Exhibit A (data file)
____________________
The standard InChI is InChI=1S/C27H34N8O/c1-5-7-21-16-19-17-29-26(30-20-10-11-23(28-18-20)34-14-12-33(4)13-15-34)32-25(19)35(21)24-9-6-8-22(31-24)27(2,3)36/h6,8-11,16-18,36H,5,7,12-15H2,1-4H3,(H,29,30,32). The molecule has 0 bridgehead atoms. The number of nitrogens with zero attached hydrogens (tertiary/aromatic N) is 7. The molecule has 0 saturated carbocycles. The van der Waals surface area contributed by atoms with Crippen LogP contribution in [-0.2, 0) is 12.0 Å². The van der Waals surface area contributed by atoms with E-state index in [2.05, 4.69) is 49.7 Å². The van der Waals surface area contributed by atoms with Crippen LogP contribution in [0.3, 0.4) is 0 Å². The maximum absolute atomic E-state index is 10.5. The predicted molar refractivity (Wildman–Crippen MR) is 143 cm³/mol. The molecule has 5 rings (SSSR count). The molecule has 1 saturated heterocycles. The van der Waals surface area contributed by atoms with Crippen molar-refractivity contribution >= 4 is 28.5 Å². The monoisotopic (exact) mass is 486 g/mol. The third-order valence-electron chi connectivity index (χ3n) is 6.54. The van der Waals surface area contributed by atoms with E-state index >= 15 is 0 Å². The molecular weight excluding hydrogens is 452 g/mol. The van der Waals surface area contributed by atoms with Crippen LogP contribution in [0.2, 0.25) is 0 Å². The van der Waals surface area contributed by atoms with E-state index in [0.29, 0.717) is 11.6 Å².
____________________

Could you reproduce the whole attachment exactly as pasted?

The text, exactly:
The standard InChI is InChI=1S/C27H34N8O/c1-5-7-21-16-19-17-29-26(30-20-10-11-23(28-18-20)34-14-12-33(4)13-15-34)32-25(19)35(21)24-9-6-8-22(31-24)27(2,3)36/h6,8-11,16-18,36H,5,7,12-15H2,1-4H3,(H,29,30,32). The molecule has 0 bridgehead atoms. The number of nitrogens with zero attached hydrogens (tertiary/aromatic N) is 7. The molecule has 0 saturated carbocycles. The van der Waals surface area contributed by atoms with Crippen LogP contribution in [-0.2, 0) is 12.0 Å². The van der Waals surface area contributed by atoms with E-state index in [2.05, 4.69) is 49.7 Å². The van der Waals surface area contributed by atoms with Crippen LogP contribution in [0.3, 0.4) is 0 Å². The maximum absolute atomic E-state index is 10.5. The predicted molar refractivity (Wildman–Crippen MR) is 143 cm³/mol. The molecule has 5 rings (SSSR count). The molecule has 1 saturated heterocycles. The van der Waals surface area contributed by atoms with Crippen molar-refractivity contribution >= 4 is 28.5 Å². The monoisotopic (exact) mass is 486 g/mol. The third-order valence-electron chi connectivity index (χ3n) is 6.54. The van der Waals surface area contributed by atoms with E-state index >= 15 is 0 Å². The molecular weight excluding hydrogens is 452 g/mol. The van der Waals surface area contributed by atoms with Crippen LogP contribution in [0.2, 0.25) is 0 Å². The van der Waals surface area contributed by atoms with E-state index in [0.29, 0.717) is 11.6 Å².